Health and Exercise Physiology (HEP) Department honor students, Evan Scott ’20 and Sabrina Tusavitz ’20, share a few thoughts on their research experience in the SkM Lab, and on their time in the HEP Department. The students also provide an update on their future plans.
Please tell us about your project.
Evan: When a muscle is injured, an inflammatory response occurs, which often includes pain and swelling. A common treatment for this pain associated with muscle injury is thermotherapy or increased temperature therapy. In addition to pain reduction, thermotherapy has been known to increase vascular permeability (the ability of small molecules and cells to pass through blood vessels), and as a result, increase blood flow to the area of injury. Previous research done in the Ursinus College skeletal muscle lab suggests that the amount of vascular permeability following thermotherapy may be different for male and female mice. The different hormones present in male and female mice may be the reason for these differences. This study intended to investigate this by looking at levels of vascular permeability in castrated male mice (mice with no testosterone present) that underwent thermotherapy to see how testosterone (or the lack of it) may influence vascular permeability.
Sabrina: My project focuses on skeletal muscle injury and repair in relation to inflammation, or swelling, in male and female mice. We made a timeline of permeability across ages ranging from 1 month to 1 year old. Permeability is how much “stuff” the blood vessel walls allow to pass from the blood stream to the tissue or muscle. The “stuff” that passes through are cells and proteins important for muscle growth and repair. We found trends that the male mice are more permeable when they are younger and as they get older they are less permeable after injury while in females this was opposite, being less permeable at younger ages and more permeable at older ages. To see if the differences between sex were due to sex hormones, we repeated our methods with castrated and ovariectemized 3 month old mice. We found no differences between the castrated vs uncastrated mice and the ovariectemized vs unovariectemized mice. This means that while there are permeability differences between sex, these differences are not caused by sex hormones.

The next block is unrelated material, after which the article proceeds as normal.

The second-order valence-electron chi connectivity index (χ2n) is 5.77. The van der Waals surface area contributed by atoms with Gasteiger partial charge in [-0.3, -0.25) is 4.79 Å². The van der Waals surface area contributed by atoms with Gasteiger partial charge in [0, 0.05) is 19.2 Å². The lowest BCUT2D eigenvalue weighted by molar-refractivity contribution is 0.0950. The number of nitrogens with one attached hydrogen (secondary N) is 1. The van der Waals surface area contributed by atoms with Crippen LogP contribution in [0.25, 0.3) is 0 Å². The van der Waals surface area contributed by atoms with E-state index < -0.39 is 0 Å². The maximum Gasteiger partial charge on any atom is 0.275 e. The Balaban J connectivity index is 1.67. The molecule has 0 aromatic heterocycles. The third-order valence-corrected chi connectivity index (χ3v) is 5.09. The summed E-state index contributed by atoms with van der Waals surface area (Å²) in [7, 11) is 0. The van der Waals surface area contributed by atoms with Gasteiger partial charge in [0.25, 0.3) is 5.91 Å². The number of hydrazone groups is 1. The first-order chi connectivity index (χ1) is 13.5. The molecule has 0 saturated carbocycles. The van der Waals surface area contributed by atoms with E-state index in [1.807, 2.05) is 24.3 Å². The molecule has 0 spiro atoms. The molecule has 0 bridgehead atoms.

What types of challenges do you encounter in research?
Evan: I think the challenging part of research is being patient. In research, you often have to fail 9 times to succeed one time. Being patient and remaining focused through obstacles is definitely difficult.
Sabrina: I’d say the challenging part of research is that nothing ever goes as planned. You can plan a project and realize the first week in that none of it is going to work, or you can complete most of it and at the end find a better way to do it. Research is constantly failing and trying to learn more from that failure than just that it didn’t work. The challenge is figuring out why it didn’t work and what you have change to fix it.
What will you miss about your time in HEP?
Evan: I will miss the positive, hardworking and supporting atmosphere that makes the HEP department so awesome!
Sabrina: All of the professors, whether I had them myself or not were so kind and supportive every step of my college career. They were there to talk to after class and were invested in everything I was apart of. I’ll definitely miss the summers spent in the lab because we would often get lunch together to take a break from research in the middle of a long week. Whether it was just in Wismer, going out to eat, or going to a professor’s house, we always had such an enjoyable time. They each had such major impacts on me and I will always be thankful for them.
Any additional thoughts or future plans you wish to share?
Evan: I have accepted a spot in Arcadia University’s Doctor of Physical Therapy Program for the class of 2022. I plan to become a physical therapist in some capacity (not sure what field yet) following this. definitely difficult.
Sabrina: I have not entirely figured out what I am doing following graduation, especially now that I am graduating during a global pandemic; however, I know research will be in my future either in a university setting or in the pharmaceutical industry.
Congratulations on your Honors Presentations, Evan and Sabrina!